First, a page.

*[22] William’s authority is accepted not only in Normandy, but also in Western Francia, where he establishes king Louis on the disputed royal throne [Folios 39v – 40v = File(s) 22(L)-Marriage]

[23] William saves king Louis from Frankish rebels and becomes godfather to the latter’s son Lothar [Folios 40v – 42v = File(s) 23(L)-Henry]

[24] William and Louis take leave of one another [Folios 42v – 43r = File(s) 24(L)-Lothar]

[25] William receives divine instruction from abbot Martin of Jumièges [Folios 43r – 43v = File(s) 25(L)-Martin]

[26] William comes to the aid of Herluin, who has been dispossessed of Montreuil by Arnulf of Flanders [Folios 43v – 46r = File(s) 26(L)-Herluin]

[27] Arnulf has William assassinated [Folios 46r – 47r = File(s) 27(L)-Arnulf]

[28] Prefatory Verses: Dudo again praises his subjects and his sources of inspiration, and describes his anxious mental state [Folios 47r – 49v = File(s) 28(L)-Clio]

[29] Examples of good behavior are offered for emulation [Folios 49v – 50r = File(s) 29(L)-Preface]

**[30] A son, Richard, is born to William during the Breton rebellion [Folios 50r – 50v = File(s) 30(L)-Baptism]

[31] Richard is accepted by the leading Norman and Breton magnates as William’s heir [Folios 50v – 51r = File(s) 31(L)-Heir]

[32] Richard is raised at Bayeux and associated in power with William [Folios 51r – 51v = File(s) 32(L)-Youth]

[33] After the assassination of William, Richard becomes sole duke [Folios 51v – 52v = File(s) 33(L)-Duke]

[34] King Louis tries to take young Richard prisoner, but confirms him in his possession of William’s lands [Folios 52v – 54r = File(s) 34(L)-Captive]

[35] Encouraged by Arnulf of Flanders, king Louis does take Richard prisoner [Folios 54r – 54v = File(s) 35(L)-Louis]

[36] Richard’s tutor, Osmund, brings the boy secretly to Bernard of Senlis, Richard’s uncle [Folios 55r – 55v = File(s) 36(L)-Osmund]

**[37] Bernard of Senlis secures Hugh the Great’s help for Richard [Folios 55v – 56r = File(s) 37(L)-Bernard]

[38] As Louis and Arnulf ally against Richard, Hugh reneges on his promise and the two Bernards (of Senlis and the Dacian) must save Richard [Folios 56v – 57r = File(s) 38(L)-Intrigue]

[39] A new anti-Richard alliance of Louis and Hugh the Great is broken by Bernard of Senlis, but Louis nevertheless captures Rouen [Folios 57r – 59v = File(s) 39(L)-Hugh]

[40] The two Bernards enlist the aid of Richard’s relative, king Aigrold of Dacia, against king Louis [Folios 59v – 61v = File(s) 40(L)-Haigrold]

[41] Aigrold defeats Louis, who is captured and imprisoned at Rouen [Folios 61v – 63r = File(s) 41(L)-Defeat]

[42] Queen Gerberga of the Western Franks negotiates the release of Louis, and Richard is confirmed once more in his possession of William’s lands [Folios 63r – 64r = File(s) 42(L)-Gerberga]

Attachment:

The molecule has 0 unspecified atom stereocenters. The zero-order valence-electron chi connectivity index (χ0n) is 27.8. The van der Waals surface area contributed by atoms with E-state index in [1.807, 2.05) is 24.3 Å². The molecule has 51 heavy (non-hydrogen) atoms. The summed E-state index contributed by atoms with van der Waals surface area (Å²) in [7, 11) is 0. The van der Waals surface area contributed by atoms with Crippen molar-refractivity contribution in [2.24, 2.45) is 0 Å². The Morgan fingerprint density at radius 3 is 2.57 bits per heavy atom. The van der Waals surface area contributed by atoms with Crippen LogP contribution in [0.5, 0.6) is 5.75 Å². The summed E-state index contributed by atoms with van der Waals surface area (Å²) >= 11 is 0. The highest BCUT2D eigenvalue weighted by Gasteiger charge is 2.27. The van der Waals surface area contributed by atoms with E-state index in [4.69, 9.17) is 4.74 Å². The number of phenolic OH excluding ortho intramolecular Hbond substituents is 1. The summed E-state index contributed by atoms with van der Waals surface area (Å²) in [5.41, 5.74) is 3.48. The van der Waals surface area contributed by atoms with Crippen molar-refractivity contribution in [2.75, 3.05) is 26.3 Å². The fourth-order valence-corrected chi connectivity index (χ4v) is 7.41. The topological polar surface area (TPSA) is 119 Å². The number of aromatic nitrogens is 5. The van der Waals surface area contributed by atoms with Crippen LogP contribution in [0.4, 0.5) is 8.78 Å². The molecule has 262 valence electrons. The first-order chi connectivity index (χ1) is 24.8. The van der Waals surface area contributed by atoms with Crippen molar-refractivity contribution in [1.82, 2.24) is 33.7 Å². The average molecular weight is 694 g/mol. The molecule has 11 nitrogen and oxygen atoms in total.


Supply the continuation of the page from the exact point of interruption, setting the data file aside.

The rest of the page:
[43] Richard flourishes and allies with Hugh the Great, while Arnulf and Louis enlist king Otto of the Saxons to their cause [Folios 64r – 68r = File(s) 43(L)-Challenge]

[44] Otto attacks Rouen and Paris [Folios 68r – 68v = File(s) 44(L)-Otto]

[45] Richard and his followers defeat Otto’s forces [Folios 68v – 71r = File(s) 45(L)-Saxons]

[46] Praise for Richard [Folios 71r – 72v = File(s) 46(L)-Praise]

[47] Hugh the Great having died, Richard marries his daughter [Folios 72v – 73v = File(s) 47(L)-Victory]

[48] King Louis having died, Queen Gerberga and her son Lothar are persuaded by Tetbold of Chartres to attack Richard [Folios 73v – 74v = File(s) 48(L)-Tetbold]

[49] Gerberga fails to entrap Richard [Folios 74v – 75v = File(s) 49(L)-Bruno]

[50] Praise for Richard [Folios 75v – 76r = File(s) 50(L)-Richard]

[51] Lothar and Tetbold try to ensnare Richard [Folios 76r – 76v = File(s) 51(L)-Snare]

[52] Richard is rescued by God from a unified attack by all his enemies [Folios 76v – 78r = File(s) 52(L)-Axis]

[53] Tetbold incites Lothar to attack Evreux, a city ruled by Richard [Folios 78r – 78v = File(s) 53(L)-Evreux]

[54] Richard defeats Tetbold in battle [Folios 78v – 79v = File(s) 54(L)-Climax]

[55] Richard is merciful to Tetbold’s crushed forces [Folio 79v = File(s) 55(L)-Apotheosis]

[56] With the help of his non-Christian Dacian allies, Richard brings Tetbold onto his own side [Folios 79v – 82r = File(s) 56(L)-Pagans]

[57] Richard converts the Dacians to Christianity [Folios 82r – 87r = File(s) 57(L)-Vindication]

[58] His first wife having died, Richard remarries and enlarges the church at Fécamp, site of the ducal residence [Folios 87r – 89v = File(s) 58(L)-Gunnor]

[59] Praise for Richard’s blessed character [Folios 89v – 91v = File(s) 59(L)-Beatus]

[60] Richard, having designated his son Richard as his heir, dies and is buried at Fécamp [Folios 91v – 94r = File(s) 60(L)-Funeral] C. THE TRANSLATION